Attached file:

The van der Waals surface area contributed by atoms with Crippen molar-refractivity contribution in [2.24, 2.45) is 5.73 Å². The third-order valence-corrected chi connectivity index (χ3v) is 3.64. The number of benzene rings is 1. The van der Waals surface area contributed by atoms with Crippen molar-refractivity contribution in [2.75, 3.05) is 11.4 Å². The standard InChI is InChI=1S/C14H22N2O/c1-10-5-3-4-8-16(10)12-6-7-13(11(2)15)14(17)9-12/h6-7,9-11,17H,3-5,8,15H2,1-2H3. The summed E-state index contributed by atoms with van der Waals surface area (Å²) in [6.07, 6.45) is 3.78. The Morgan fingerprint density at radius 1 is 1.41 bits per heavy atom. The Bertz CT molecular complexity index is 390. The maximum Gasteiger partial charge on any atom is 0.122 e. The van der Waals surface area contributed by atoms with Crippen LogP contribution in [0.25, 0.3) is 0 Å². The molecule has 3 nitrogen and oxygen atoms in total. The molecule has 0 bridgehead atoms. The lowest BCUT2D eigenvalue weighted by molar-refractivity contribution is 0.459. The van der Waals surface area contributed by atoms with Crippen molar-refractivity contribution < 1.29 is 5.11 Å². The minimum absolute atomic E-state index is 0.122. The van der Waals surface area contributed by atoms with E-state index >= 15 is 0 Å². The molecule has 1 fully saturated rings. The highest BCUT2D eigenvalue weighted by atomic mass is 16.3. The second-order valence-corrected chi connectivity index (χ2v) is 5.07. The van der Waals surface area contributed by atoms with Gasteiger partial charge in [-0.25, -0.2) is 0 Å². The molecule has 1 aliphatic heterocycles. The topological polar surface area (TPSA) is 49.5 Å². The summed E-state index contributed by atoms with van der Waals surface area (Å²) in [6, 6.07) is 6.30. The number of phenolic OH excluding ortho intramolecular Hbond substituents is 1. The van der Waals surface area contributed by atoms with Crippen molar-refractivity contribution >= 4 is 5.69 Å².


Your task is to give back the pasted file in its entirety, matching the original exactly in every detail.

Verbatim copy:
The van der Waals surface area contributed by atoms with Crippen molar-refractivity contribution in [2.24, 2.45) is 5.73 Å². The third-order valence-corrected chi connectivity index (χ3v) is 3.64. The number of benzene rings is 1. The van der Waals surface area contributed by atoms with Crippen molar-refractivity contribution in [2.75, 3.05) is 11.4 Å². The standard InChI is InChI=1S/C14H22N2O/c1-10-5-3-4-8-16(10)12-6-7-13(11(2)15)14(17)9-12/h6-7,9-11,17H,3-5,8,15H2,1-2H3. The summed E-state index contributed by atoms with van der Waals surface area (Å²) in [6.07, 6.45) is 3.78. The Morgan fingerprint density at radius 1 is 1.41 bits per heavy atom. The Bertz CT molecular complexity index is 390. The maximum Gasteiger partial charge on any atom is 0.122 e. The van der Waals surface area contributed by atoms with Crippen LogP contribution in [0.25, 0.3) is 0 Å². The molecule has 3 nitrogen and oxygen atoms in total. The molecule has 0 bridgehead atoms. The lowest BCUT2D eigenvalue weighted by molar-refractivity contribution is 0.459. The van der Waals surface area contributed by atoms with Crippen molar-refractivity contribution < 1.29 is 5.11 Å². The minimum absolute atomic E-state index is 0.122. The van der Waals surface area contributed by atoms with E-state index >= 15 is 0 Å². The molecule has 1 fully saturated rings. The highest BCUT2D eigenvalue weighted by atomic mass is 16.3. The second-order valence-corrected chi connectivity index (χ2v) is 5.07. The van der Waals surface area contributed by atoms with Gasteiger partial charge in [-0.25, -0.2) is 0 Å². The molecule has 1 aliphatic heterocycles. The topological polar surface area (TPSA) is 49.5 Å². The summed E-state index contributed by atoms with van der Waals surface area (Å²) in [6, 6.07) is 6.30. The number of phenolic OH excluding ortho intramolecular Hbond substituents is 1. The van der Waals surface area contributed by atoms with Crippen molar-refractivity contribution >= 4 is 5.69 Å².